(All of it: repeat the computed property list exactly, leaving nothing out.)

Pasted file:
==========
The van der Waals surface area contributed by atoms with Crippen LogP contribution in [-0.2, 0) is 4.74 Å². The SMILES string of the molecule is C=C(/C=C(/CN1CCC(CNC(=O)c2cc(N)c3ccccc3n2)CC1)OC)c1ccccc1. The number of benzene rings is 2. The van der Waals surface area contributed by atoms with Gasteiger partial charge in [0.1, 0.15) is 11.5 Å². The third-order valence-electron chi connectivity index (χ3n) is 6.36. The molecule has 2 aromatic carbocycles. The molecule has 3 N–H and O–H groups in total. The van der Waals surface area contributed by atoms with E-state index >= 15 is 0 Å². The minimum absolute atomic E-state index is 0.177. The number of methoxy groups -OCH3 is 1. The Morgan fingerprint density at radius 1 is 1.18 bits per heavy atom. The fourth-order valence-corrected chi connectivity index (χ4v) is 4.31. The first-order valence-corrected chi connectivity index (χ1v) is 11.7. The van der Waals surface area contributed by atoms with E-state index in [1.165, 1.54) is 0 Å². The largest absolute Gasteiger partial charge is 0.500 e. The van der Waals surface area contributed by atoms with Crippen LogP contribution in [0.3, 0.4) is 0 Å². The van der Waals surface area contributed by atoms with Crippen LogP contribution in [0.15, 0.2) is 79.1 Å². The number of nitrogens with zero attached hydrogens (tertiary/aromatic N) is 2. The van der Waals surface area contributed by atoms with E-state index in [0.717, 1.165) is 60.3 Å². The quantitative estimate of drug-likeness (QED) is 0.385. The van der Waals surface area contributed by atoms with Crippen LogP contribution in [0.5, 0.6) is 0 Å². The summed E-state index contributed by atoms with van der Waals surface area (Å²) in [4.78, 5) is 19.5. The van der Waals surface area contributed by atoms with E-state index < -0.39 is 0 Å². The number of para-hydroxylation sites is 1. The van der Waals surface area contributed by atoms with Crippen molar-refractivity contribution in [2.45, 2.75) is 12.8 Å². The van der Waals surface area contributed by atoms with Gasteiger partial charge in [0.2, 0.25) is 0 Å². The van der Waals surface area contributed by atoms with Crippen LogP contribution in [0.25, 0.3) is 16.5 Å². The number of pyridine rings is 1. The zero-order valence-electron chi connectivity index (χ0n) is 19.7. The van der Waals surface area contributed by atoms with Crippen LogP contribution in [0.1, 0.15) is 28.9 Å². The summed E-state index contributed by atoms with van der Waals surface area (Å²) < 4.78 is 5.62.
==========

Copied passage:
The van der Waals surface area contributed by atoms with Crippen LogP contribution in [-0.2, 0) is 4.74 Å². The SMILES string of the molecule is C=C(/C=C(/CN1CCC(CNC(=O)c2cc(N)c3ccccc3n2)CC1)OC)c1ccccc1. The number of benzene rings is 2. The van der Waals surface area contributed by atoms with Gasteiger partial charge in [0.1, 0.15) is 11.5 Å². The third-order valence-electron chi connectivity index (χ3n) is 6.36. The molecule has 2 aromatic carbocycles. The molecule has 3 N–H and O–H groups in total. The van der Waals surface area contributed by atoms with E-state index >= 15 is 0 Å². The minimum absolute atomic E-state index is 0.177. The number of methoxy groups -OCH3 is 1. The Morgan fingerprint density at radius 1 is 1.18 bits per heavy atom. The fourth-order valence-corrected chi connectivity index (χ4v) is 4.31. The first-order valence-corrected chi connectivity index (χ1v) is 11.7. The van der Waals surface area contributed by atoms with E-state index in [1.165, 1.54) is 0 Å². The largest absolute Gasteiger partial charge is 0.500 e. The van der Waals surface area contributed by atoms with Crippen LogP contribution in [0.3, 0.4) is 0 Å². The van der Waals surface area contributed by atoms with Crippen LogP contribution in [0.15, 0.2) is 79.1 Å². The number of nitrogens with zero attached hydrogens (tertiary/aromatic N) is 2. The van der Waals surface area contributed by atoms with E-state index in [0.717, 1.165) is 60.3 Å². The quantitative estimate of drug-likeness (QED) is 0.385. The van der Waals surface area contributed by atoms with Crippen LogP contribution in [0.5, 0.6) is 0 Å². The summed E-state index contributed by atoms with van der Waals surface area (Å²) in [4.78, 5) is 19.5. The van der Waals surface area contributed by atoms with E-state index < -0.39 is 0 Å². The number of para-hydroxylation sites is 1. The van der Waals surface area contributed by atoms with Crippen molar-refractivity contribution in [2.45, 2.75) is 12.8 Å². The van der Waals surface area contributed by atoms with Gasteiger partial charge in [0.2, 0.25) is 0 Å². The van der Waals surface area contributed by atoms with Crippen LogP contribution in [0.25, 0.3) is 16.5 Å². The number of pyridine rings is 1. The zero-order valence-electron chi connectivity index (χ0n) is 19.7. The van der Waals surface area contributed by atoms with Crippen LogP contribution in [0.1, 0.15) is 28.9 Å². The summed E-state index contributed by atoms with van der Waals surface area (Å²) < 4.78 is 5.62.